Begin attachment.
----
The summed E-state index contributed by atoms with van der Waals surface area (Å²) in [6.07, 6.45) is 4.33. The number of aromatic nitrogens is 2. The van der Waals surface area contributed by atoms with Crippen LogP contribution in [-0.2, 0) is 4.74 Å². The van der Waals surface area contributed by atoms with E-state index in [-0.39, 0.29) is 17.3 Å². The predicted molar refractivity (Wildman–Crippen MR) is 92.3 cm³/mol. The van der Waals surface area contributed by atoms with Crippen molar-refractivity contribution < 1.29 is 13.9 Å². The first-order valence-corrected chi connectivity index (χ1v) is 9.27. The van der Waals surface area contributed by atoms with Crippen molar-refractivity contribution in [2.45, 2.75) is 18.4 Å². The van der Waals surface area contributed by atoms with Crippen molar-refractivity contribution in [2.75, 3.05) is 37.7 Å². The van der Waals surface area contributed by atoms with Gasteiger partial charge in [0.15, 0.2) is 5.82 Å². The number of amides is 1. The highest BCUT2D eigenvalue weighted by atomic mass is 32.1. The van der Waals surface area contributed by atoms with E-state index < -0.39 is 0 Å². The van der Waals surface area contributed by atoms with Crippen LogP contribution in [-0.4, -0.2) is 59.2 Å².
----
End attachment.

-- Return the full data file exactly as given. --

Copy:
The summed E-state index contributed by atoms with van der Waals surface area (Å²) in [6.07, 6.45) is 4.33. The number of aromatic nitrogens is 2. The van der Waals surface area contributed by atoms with Crippen LogP contribution in [-0.2, 0) is 4.74 Å². The van der Waals surface area contributed by atoms with E-state index in [-0.39, 0.29) is 17.3 Å². The predicted molar refractivity (Wildman–Crippen MR) is 92.3 cm³/mol. The van der Waals surface area contributed by atoms with Crippen molar-refractivity contribution < 1.29 is 13.9 Å². The first-order valence-corrected chi connectivity index (χ1v) is 9.27. The van der Waals surface area contributed by atoms with Crippen molar-refractivity contribution in [2.45, 2.75) is 18.4 Å². The van der Waals surface area contributed by atoms with Crippen molar-refractivity contribution in [2.75, 3.05) is 37.7 Å². The van der Waals surface area contributed by atoms with Gasteiger partial charge in [0.15, 0.2) is 5.82 Å². The number of amides is 1. The highest BCUT2D eigenvalue weighted by atomic mass is 32.1. The van der Waals surface area contributed by atoms with E-state index < -0.39 is 0 Å². The van der Waals surface area contributed by atoms with Crippen LogP contribution in [-0.4, -0.2) is 59.2 Å².